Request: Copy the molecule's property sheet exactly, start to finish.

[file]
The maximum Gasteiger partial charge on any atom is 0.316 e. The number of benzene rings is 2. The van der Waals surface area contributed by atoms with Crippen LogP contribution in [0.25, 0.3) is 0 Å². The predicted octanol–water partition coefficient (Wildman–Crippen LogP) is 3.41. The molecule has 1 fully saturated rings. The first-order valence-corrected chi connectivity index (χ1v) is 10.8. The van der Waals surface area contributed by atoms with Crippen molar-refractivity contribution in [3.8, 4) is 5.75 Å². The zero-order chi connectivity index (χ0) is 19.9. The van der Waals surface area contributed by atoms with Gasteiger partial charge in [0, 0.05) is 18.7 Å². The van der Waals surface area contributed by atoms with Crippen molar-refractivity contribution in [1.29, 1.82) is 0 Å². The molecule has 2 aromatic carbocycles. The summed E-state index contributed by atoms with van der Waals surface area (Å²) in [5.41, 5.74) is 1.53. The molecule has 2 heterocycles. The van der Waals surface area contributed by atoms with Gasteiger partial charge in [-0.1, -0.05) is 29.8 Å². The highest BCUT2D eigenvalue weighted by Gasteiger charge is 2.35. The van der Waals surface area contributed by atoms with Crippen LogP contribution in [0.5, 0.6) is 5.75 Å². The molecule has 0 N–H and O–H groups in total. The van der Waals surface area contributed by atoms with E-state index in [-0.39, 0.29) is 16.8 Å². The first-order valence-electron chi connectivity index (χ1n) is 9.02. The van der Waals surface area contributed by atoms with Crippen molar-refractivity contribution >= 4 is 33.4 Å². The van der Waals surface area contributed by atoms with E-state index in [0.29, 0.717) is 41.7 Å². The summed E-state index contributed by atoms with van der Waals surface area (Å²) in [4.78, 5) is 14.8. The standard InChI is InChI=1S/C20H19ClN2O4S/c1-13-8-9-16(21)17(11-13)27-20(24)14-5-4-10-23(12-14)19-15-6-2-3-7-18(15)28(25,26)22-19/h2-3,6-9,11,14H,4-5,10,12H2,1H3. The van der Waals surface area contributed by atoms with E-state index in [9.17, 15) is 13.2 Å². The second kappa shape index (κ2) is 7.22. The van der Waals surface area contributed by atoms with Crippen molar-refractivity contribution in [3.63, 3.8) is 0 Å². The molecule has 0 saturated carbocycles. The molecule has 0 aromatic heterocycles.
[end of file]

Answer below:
The maximum Gasteiger partial charge on any atom is 0.316 e. The number of benzene rings is 2. The van der Waals surface area contributed by atoms with Crippen LogP contribution in [0.25, 0.3) is 0 Å². The predicted octanol–water partition coefficient (Wildman–Crippen LogP) is 3.41. The molecule has 1 fully saturated rings. The first-order valence-corrected chi connectivity index (χ1v) is 10.8. The van der Waals surface area contributed by atoms with Crippen molar-refractivity contribution in [3.8, 4) is 5.75 Å². The zero-order chi connectivity index (χ0) is 19.9. The van der Waals surface area contributed by atoms with Gasteiger partial charge in [0, 0.05) is 18.7 Å². The van der Waals surface area contributed by atoms with Crippen molar-refractivity contribution in [1.29, 1.82) is 0 Å². The molecule has 2 aromatic carbocycles. The summed E-state index contributed by atoms with van der Waals surface area (Å²) in [5.41, 5.74) is 1.53. The molecule has 2 heterocycles. The van der Waals surface area contributed by atoms with Gasteiger partial charge in [-0.1, -0.05) is 29.8 Å². The highest BCUT2D eigenvalue weighted by Gasteiger charge is 2.35. The van der Waals surface area contributed by atoms with Crippen LogP contribution in [0.5, 0.6) is 5.75 Å². The molecule has 0 N–H and O–H groups in total. The van der Waals surface area contributed by atoms with E-state index in [-0.39, 0.29) is 16.8 Å². The first-order valence-electron chi connectivity index (χ1n) is 9.02. The van der Waals surface area contributed by atoms with Crippen molar-refractivity contribution >= 4 is 33.4 Å². The van der Waals surface area contributed by atoms with E-state index in [0.29, 0.717) is 41.7 Å². The summed E-state index contributed by atoms with van der Waals surface area (Å²) in [4.78, 5) is 14.8. The standard InChI is InChI=1S/C20H19ClN2O4S/c1-13-8-9-16(21)17(11-13)27-20(24)14-5-4-10-23(12-14)19-15-6-2-3-7-18(15)28(25,26)22-19/h2-3,6-9,11,14H,4-5,10,12H2,1H3. The van der Waals surface area contributed by atoms with E-state index in [9.17, 15) is 13.2 Å². The second kappa shape index (κ2) is 7.22. The van der Waals surface area contributed by atoms with Crippen molar-refractivity contribution in [3.63, 3.8) is 0 Å². The molecule has 0 saturated carbocycles. The molecule has 0 aromatic heterocycles.